“We need no wings to go in search of God, but have only to find a place where we can be alone and look upon Him present within us.” These words were written by St. Teresa of Avila in her book The Way of Perfection.
On the 500th anniversary of St. Teresa of Avila's birth, Pope Francis praised the Spanish mystic and reformer for her witness of self-gift to God, as well as her particular relevance during this Year of Consecrated Life.
Today, we commemorate the feast day of one of the most remarkable women to have ever walked the earth, a Spanish contemplative nun who lived and died well over four centuries ago but whose words and deeds continue to impact us, especially those who have chosen to heed the silent call of Carmel.
To undertake (prayer [JH]) is a matter of life and death for all Christians. And no one, however lost he may be, should set it aside if God has awakened him to so great a good.
Camino de perfección 16:3
The continuation of the book is therefore entirely dedicated to prayer.
The Spanish Inquisition had banned many spiritual books for the general public, and especially for women, and so the Sisters of the newly founded Convent of Saint Joseph in Avila asked St Teresa whether she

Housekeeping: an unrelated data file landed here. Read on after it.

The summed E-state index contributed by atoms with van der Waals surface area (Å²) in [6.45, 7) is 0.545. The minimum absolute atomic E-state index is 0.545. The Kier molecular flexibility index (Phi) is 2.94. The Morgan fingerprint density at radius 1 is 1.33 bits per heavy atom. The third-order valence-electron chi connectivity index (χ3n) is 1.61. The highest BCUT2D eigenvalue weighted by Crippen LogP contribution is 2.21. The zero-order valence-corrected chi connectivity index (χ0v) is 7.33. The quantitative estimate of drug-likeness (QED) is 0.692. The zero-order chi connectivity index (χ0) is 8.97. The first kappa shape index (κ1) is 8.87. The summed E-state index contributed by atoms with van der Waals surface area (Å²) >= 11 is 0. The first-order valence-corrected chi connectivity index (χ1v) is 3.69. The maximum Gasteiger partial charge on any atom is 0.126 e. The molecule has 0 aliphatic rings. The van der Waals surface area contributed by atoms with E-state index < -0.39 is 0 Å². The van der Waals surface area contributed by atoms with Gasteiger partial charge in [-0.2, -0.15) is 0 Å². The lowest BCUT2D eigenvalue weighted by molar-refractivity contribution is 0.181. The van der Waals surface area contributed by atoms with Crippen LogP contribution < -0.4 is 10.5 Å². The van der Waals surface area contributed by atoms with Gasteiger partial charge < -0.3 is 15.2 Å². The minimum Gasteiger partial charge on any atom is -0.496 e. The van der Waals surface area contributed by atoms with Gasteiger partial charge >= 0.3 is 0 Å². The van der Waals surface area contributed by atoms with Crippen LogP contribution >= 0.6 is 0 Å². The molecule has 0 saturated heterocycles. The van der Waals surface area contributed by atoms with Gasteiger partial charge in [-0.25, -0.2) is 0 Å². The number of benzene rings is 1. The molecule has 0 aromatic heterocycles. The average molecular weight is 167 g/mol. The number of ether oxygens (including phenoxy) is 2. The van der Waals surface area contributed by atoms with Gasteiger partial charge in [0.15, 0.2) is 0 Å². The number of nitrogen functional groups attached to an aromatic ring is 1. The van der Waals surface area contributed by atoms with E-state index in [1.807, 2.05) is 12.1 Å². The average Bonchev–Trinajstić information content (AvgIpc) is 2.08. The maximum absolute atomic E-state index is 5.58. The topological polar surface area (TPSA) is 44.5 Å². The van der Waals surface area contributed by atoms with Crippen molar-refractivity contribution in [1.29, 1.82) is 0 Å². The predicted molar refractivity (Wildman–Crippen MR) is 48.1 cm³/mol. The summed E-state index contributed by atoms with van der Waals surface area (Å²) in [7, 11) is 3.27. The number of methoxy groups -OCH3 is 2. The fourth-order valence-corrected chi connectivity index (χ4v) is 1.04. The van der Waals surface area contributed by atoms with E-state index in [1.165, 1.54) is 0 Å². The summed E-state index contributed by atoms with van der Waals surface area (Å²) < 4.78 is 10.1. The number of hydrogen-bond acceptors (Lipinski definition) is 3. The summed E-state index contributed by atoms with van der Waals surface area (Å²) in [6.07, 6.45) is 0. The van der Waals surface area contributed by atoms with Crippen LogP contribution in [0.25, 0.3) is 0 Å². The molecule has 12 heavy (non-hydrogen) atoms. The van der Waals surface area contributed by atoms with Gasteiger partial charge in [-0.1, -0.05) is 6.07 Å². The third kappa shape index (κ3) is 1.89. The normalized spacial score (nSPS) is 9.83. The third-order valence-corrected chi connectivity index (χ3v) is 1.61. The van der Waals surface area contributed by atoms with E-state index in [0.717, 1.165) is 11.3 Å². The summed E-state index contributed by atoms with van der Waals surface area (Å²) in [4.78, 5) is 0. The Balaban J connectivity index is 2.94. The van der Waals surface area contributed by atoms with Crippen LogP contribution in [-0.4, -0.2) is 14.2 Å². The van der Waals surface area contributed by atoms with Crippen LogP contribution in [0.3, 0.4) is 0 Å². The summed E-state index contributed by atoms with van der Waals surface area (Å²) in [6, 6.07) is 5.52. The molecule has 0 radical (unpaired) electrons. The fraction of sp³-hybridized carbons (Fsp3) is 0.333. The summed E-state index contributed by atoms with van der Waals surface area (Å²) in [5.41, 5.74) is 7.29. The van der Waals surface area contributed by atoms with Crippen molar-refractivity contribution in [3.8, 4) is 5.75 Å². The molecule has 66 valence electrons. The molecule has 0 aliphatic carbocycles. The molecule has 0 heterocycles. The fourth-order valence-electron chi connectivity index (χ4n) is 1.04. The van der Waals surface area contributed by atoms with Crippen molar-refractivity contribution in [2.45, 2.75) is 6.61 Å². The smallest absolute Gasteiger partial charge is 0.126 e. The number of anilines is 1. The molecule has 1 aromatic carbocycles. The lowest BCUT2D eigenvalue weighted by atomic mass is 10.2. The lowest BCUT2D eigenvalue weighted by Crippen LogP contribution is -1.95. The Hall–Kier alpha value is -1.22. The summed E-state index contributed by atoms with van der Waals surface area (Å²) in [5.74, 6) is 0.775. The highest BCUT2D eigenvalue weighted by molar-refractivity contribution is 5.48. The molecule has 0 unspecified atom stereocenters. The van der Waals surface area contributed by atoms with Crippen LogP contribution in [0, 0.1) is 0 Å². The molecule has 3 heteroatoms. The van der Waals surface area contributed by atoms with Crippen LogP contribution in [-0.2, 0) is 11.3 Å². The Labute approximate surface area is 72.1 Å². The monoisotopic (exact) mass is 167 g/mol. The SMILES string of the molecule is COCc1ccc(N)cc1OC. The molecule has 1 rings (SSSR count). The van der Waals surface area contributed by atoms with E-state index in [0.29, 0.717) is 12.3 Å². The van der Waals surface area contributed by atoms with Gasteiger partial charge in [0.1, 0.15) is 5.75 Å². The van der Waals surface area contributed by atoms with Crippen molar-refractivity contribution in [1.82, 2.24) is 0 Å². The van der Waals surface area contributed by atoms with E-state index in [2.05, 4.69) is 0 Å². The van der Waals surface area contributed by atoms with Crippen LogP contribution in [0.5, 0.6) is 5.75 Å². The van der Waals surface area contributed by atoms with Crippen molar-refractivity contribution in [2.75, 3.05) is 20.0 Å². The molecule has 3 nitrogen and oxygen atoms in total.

When Pope Paul VI proclaimed St. Teresa of Avila the first woman Doctor of the Church on September 27, 1970, he selected one of her many titles as the basis for conferring that honor on her: Teresa of Avila, Teacher of Prayer. The same sentiment was expressed by Pope John Paul II in a letter to the Superior
St. Teresa wrote her "Life" slowly. It was begun in spring, 1563,  and completed in May or June, 1565. She complains that she can only work at it by stealth on account of her duties at the distaff;  but the book is written with so much order and method, the manuscript is so free from mistakes,
As Carmelites We live our life of allegiance to Jesus Christ and to serve Him faithfully with a pure heart and a clear conscience through a commitment to seek the face of the living God (the contemplative dimension of life), through prayer, through fraternity, and through service (diakonia). These three fundamental elements of the charism are not distinct and unrelated values, but closely interwoven.
All of these we live under the protection, inspiration and guidance of Mary, Our Lady of Mount Carmel, whom we honor as "our Mother and sister."